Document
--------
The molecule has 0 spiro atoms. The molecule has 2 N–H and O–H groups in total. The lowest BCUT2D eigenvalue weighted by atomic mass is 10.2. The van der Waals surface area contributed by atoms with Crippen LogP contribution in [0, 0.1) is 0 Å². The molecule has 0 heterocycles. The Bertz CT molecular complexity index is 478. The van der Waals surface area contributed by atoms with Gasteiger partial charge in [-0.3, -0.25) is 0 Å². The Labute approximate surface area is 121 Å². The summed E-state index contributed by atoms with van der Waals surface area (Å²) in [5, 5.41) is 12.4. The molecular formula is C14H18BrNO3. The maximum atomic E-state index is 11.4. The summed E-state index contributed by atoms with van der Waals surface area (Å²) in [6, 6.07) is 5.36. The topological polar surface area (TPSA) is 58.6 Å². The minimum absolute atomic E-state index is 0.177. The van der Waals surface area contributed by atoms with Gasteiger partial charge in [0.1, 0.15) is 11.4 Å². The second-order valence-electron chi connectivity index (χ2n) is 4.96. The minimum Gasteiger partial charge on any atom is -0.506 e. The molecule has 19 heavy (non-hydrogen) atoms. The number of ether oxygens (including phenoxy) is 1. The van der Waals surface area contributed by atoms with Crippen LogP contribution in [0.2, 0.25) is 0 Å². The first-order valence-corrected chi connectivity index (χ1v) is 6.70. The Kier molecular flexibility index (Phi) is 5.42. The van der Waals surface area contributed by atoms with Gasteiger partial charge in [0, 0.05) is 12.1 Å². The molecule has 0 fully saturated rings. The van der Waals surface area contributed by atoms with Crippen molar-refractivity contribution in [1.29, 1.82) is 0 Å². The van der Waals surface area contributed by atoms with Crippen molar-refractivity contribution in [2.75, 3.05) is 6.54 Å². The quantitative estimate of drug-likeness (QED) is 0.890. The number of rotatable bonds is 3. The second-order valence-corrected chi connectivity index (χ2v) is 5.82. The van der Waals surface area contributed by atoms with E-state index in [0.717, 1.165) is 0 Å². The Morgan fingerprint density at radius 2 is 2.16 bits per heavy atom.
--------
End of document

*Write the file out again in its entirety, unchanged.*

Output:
The molecule has 0 spiro atoms. The molecule has 2 N–H and O–H groups in total. The lowest BCUT2D eigenvalue weighted by atomic mass is 10.2. The van der Waals surface area contributed by atoms with Crippen LogP contribution in [0, 0.1) is 0 Å². The molecule has 0 heterocycles. The Bertz CT molecular complexity index is 478. The van der Waals surface area contributed by atoms with Gasteiger partial charge in [-0.3, -0.25) is 0 Å². The Labute approximate surface area is 121 Å². The summed E-state index contributed by atoms with van der Waals surface area (Å²) in [5, 5.41) is 12.4. The molecular formula is C14H18BrNO3. The maximum atomic E-state index is 11.4. The summed E-state index contributed by atoms with van der Waals surface area (Å²) in [6, 6.07) is 5.36. The topological polar surface area (TPSA) is 58.6 Å². The minimum absolute atomic E-state index is 0.177. The van der Waals surface area contributed by atoms with Gasteiger partial charge in [0.1, 0.15) is 11.4 Å². The second-order valence-electron chi connectivity index (χ2n) is 4.96. The minimum Gasteiger partial charge on any atom is -0.506 e. The molecule has 19 heavy (non-hydrogen) atoms. The number of ether oxygens (including phenoxy) is 1. The van der Waals surface area contributed by atoms with Crippen LogP contribution in [0.2, 0.25) is 0 Å². The first-order valence-corrected chi connectivity index (χ1v) is 6.70. The Kier molecular flexibility index (Phi) is 5.42. The van der Waals surface area contributed by atoms with Gasteiger partial charge in [0, 0.05) is 12.1 Å². The molecule has 0 fully saturated rings. The van der Waals surface area contributed by atoms with Crippen molar-refractivity contribution in [1.29, 1.82) is 0 Å². The van der Waals surface area contributed by atoms with Crippen molar-refractivity contribution in [2.75, 3.05) is 6.54 Å². The quantitative estimate of drug-likeness (QED) is 0.890. The number of rotatable bonds is 3. The second-order valence-corrected chi connectivity index (χ2v) is 5.82. The van der Waals surface area contributed by atoms with E-state index in [0.717, 1.165) is 0 Å². The Morgan fingerprint density at radius 2 is 2.16 bits per heavy atom.